In 2011, Felix Wölk was on a photographic mission high above the Italian Alps, shooting action photos for that year’s Red Bull X-Alps from a tandem paraglider. For six hours, he’d been filling his camera's memory card with his best shots from the event, which, until that point, had mostly happened on the ground instead of in the air. They were photos he knew would have a massive appeal. Unless, of course, he fumbled the memory card while moving it from the camera to his pocket, sending it tumbling through the air to the grassy meadow 1,500 feet below him.
It was a rainy, stormy day, with dramatic lighting and real-deal aerial action, and Wölk and his tandem pilot, Axel Gudelius, had been working hard to get the right shot. The target was the famous north faces of the Tre Cime peaks.
"It was an exciting day. The thermal activity was on the south side, so we got some altitude on the sunny slopes, then used that to glide over the mountain to the steep routes,” says Wölk. “It rained a lot, actually. The cloud base was good, but there was a lot of humidity and potential for thunderstorms." Wet wings limited their flying ability, but Wölk managed to get above the pilot and score some shots.
They got the images they were looking for just before it started hailing, sending both of the pilots hunting for cover. With space for only a few shots left on the card, Wölk snapped some selfies before attempting to swap the memory card for a new one, just in case there were more images to get.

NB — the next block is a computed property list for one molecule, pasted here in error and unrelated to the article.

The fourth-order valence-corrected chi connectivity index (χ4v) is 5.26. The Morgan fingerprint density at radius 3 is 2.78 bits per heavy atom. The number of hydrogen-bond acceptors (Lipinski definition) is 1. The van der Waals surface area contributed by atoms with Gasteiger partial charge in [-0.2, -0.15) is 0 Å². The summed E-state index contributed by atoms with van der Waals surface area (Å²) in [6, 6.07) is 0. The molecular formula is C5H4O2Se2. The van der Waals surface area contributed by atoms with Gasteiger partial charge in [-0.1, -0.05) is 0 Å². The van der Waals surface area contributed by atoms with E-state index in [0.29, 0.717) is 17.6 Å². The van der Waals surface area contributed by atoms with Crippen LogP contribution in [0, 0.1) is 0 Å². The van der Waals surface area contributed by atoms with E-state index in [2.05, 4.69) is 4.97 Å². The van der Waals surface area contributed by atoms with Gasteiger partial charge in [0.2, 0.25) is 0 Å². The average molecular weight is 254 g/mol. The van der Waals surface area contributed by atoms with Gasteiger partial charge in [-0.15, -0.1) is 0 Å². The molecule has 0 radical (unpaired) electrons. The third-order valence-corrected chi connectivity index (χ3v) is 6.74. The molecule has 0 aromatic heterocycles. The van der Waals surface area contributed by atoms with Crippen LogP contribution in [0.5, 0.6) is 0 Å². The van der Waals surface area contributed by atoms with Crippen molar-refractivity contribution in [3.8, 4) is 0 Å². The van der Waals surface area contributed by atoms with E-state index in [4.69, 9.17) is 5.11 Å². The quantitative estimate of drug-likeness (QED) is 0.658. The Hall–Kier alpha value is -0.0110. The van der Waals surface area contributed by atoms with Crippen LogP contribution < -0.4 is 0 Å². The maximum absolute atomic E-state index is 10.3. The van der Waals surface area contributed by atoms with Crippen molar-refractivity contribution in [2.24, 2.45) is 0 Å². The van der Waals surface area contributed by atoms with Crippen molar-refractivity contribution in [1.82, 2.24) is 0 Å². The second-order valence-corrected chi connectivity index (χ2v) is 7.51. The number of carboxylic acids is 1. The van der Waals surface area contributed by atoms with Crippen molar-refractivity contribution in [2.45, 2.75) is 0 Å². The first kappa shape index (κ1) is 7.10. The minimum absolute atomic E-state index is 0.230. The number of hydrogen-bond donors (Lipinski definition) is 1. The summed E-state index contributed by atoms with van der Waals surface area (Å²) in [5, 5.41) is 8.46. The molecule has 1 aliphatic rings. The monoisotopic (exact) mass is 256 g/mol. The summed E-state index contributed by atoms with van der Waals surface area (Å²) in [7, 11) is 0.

His fingers, stiff and cold from holding the camera at high altitude, lost their grip on the small memory card as Wölk pulled it from the camera. “I watched it fall for a few seconds,” says Wölk. “But Axel managed to keep an eye on it for quite a long time! I remember exactly what he said — 'I see it. I see it. I see it. I see it … I don’t see it.' ”
Check out the original launch point and the spot where the card fell on the map below.
They were about 1,500 feet above the ground when it happened. Fortunately, the card landed in a grassy meadow rather than a patch of trees. The pair quickly circled down, packed up the gilder and started hunting.
“I knew I had good shots on the card,” says Wölk. “We had to at least try to search. I started thinking about the angle of the slope, the wind and surmised the card would have fallen towards the bottom of the field. What we were happiest about was the cows — they had eaten the grass, so it was quite short and you could actually look for the card.”
His pilot, Gudelius, recalls the same. "We were lucky that it had fallen in the direction of this field instead of the woods around it — we never would have found it otherwise."
After an anxious half an hour, Gudelius held up the card, which he’d found in some short grass at the bottom of the meadow. "He said to me, 'This is going to cost you a lot of money,’ ” says Wölk. "And I probably would have paid it!”